The BBC published an article on the new draft constitution in Turkey.
A new draft constitution that would significantly increase the powers of Turkish President Recep Tayyip Erdogan is to be put to a referendum scheduled for 16 April. Here, the BBC’s Turkey correspondent, Mark Lowen, explains why opponents of the bill have fought it every step of the way.
A GOVERNMENT MP ALLEGED AN OPPONENT BIT INTO HIS LEG
In one brawl, a government MP alleged an opponent bit into his leg. In another, a plant pot was hurled across parliament. A microphone was stolen and used as a weapon. An independent MP handcuffed herself to a lectern, sparking another scuffle. The parliamentary debate on changing Turkey’s constitution wasn’t a mild affair.
On the surface, it might seem a proposal that would enjoy cross-party consensus: modernising Turkey’s constitution that was drawn up at the behest of the once-omnipotent military after the coup of 1980.
But instead it’s arguably the most controversial political change in a generation, becoming in effect a referendum on the country’s powerful but divisive President Erdogan.
The plan would turn Turkey from a parliamentary to a presidential republic, more akin to the United States. Among the numerous changes:
- The role of prime minister would be scrapped. The new post of vice president, possibly two or three, would be created.
- The president would become the head of the executive, as well as the head of state, and retain ties to a political party.
- He or she would be given sweeping new powers to appoint ministers, prepare the budget, choose the majority of senior judges and enact certain laws by decree.
- The president alone would be able to announce a state of emergency and dismiss parliament.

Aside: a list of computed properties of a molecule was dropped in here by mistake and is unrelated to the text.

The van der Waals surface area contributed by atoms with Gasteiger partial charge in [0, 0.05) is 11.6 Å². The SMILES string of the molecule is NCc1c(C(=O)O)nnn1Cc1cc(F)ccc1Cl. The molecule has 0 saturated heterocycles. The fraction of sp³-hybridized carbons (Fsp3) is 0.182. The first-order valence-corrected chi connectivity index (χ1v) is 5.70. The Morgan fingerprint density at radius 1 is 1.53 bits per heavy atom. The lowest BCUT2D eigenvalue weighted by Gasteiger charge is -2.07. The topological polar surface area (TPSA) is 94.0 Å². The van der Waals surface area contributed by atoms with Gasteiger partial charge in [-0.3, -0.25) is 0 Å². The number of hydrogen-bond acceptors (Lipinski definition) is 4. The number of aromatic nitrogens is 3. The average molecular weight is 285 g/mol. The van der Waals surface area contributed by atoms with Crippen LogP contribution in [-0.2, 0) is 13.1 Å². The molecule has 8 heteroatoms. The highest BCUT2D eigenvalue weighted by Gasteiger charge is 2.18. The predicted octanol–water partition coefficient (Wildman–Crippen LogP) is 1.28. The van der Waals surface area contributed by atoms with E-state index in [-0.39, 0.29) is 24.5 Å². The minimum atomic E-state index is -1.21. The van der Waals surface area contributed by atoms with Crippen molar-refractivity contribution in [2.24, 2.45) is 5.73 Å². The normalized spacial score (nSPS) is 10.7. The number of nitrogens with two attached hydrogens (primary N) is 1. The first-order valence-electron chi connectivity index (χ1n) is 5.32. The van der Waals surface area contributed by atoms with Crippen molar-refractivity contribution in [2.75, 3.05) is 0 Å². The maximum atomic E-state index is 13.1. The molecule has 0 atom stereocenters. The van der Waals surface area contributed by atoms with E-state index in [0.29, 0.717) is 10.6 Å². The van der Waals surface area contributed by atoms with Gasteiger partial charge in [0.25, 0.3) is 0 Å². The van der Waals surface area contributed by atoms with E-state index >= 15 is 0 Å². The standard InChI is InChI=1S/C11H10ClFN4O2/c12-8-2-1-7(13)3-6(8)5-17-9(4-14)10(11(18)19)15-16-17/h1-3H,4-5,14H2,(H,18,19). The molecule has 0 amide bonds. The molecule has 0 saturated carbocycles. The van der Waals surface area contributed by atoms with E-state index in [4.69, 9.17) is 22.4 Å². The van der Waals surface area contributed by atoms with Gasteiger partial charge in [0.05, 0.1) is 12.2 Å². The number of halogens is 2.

- Parliament would lose its right to scrutinise ministers or propose an enquiry. However, it would be able to begin impeachment proceedings or investigate the president with a majority vote by MPs. Putting the president on trial would require a two-thirds majority.
- The number of MPs would increase from 550 to 600.
- Presidential and parliamentary elections would be held on the same day every five years. The president would be limited to two terms.
The government – and, principally, President Erdogan – argue that the reforms would streamline decision-making and avoid the unwieldy parliamentary coalitions that have hamstrung Turkey in the past.
Since the president is no longer chosen by parliament but now elected directly by the people, goes the argument, he or she should not have to contend with another elected leader (the prime minister) to enact laws.
The current system is, they say, holding back Turkey’s progress. They even argue that the change could somehow end the extremist attacks that have killed more than 500 people in the past 18 months.
A presidential system is all very well in a country with proper checks and balances like the United States, retort critics, where an independent judiciary has shown itself willing to stand up to Donald Trump and a rigorous free press calls him out on contentious policies.